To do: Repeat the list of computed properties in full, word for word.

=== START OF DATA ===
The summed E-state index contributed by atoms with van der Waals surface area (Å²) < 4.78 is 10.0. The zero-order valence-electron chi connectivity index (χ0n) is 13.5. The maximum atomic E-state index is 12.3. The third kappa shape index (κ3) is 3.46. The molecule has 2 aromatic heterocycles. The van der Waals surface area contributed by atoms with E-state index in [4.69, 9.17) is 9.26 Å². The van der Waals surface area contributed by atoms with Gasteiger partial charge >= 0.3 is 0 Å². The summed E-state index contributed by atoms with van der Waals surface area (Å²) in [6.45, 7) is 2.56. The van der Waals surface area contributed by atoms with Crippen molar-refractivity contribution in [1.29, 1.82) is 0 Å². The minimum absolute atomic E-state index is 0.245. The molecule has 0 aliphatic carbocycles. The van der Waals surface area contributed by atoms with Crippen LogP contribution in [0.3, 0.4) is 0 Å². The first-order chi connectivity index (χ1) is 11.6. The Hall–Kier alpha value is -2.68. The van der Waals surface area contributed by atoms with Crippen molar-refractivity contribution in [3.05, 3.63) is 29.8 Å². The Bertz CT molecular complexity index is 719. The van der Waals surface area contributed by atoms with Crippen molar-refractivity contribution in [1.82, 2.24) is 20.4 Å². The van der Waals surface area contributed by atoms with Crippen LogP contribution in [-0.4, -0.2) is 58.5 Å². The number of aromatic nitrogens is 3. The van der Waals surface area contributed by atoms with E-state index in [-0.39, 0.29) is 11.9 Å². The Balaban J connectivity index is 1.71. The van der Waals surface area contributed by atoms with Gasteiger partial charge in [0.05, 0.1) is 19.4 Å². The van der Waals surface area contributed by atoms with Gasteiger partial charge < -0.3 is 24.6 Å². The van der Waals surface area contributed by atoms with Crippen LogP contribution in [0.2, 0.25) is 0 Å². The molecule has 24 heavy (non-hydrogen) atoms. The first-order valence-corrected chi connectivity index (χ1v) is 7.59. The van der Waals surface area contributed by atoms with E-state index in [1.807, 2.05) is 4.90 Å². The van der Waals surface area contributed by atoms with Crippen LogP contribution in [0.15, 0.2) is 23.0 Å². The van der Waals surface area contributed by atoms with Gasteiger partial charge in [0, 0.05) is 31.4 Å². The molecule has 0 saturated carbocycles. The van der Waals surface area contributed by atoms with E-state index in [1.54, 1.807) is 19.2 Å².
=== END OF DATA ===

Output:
The summed E-state index contributed by atoms with van der Waals surface area (Å²) < 4.78 is 10.0. The zero-order valence-electron chi connectivity index (χ0n) is 13.5. The maximum atomic E-state index is 12.3. The third kappa shape index (κ3) is 3.46. The molecule has 2 aromatic heterocycles. The van der Waals surface area contributed by atoms with E-state index in [4.69, 9.17) is 9.26 Å². The van der Waals surface area contributed by atoms with Gasteiger partial charge >= 0.3 is 0 Å². The summed E-state index contributed by atoms with van der Waals surface area (Å²) in [6.45, 7) is 2.56. The van der Waals surface area contributed by atoms with Crippen molar-refractivity contribution in [1.29, 1.82) is 0 Å². The minimum absolute atomic E-state index is 0.245. The molecule has 0 aliphatic carbocycles. The van der Waals surface area contributed by atoms with Crippen LogP contribution in [0.3, 0.4) is 0 Å². The first-order chi connectivity index (χ1) is 11.6. The Hall–Kier alpha value is -2.68. The van der Waals surface area contributed by atoms with Crippen molar-refractivity contribution in [3.05, 3.63) is 29.8 Å². The Bertz CT molecular complexity index is 719. The van der Waals surface area contributed by atoms with Crippen molar-refractivity contribution in [1.82, 2.24) is 20.4 Å². The van der Waals surface area contributed by atoms with Crippen LogP contribution in [-0.4, -0.2) is 58.5 Å². The number of aromatic nitrogens is 3. The van der Waals surface area contributed by atoms with E-state index in [-0.39, 0.29) is 11.9 Å². The Balaban J connectivity index is 1.71. The van der Waals surface area contributed by atoms with Gasteiger partial charge in [0.05, 0.1) is 19.4 Å². The van der Waals surface area contributed by atoms with Gasteiger partial charge < -0.3 is 24.6 Å². The van der Waals surface area contributed by atoms with Crippen LogP contribution in [0.2, 0.25) is 0 Å². The molecule has 24 heavy (non-hydrogen) atoms. The first-order valence-corrected chi connectivity index (χ1v) is 7.59. The van der Waals surface area contributed by atoms with E-state index in [1.807, 2.05) is 4.90 Å². The van der Waals surface area contributed by atoms with Crippen LogP contribution in [0.15, 0.2) is 23.0 Å². The van der Waals surface area contributed by atoms with Gasteiger partial charge in [0, 0.05) is 31.4 Å². The molecule has 0 saturated carbocycles. The van der Waals surface area contributed by atoms with E-state index in [1.54, 1.807) is 19.2 Å².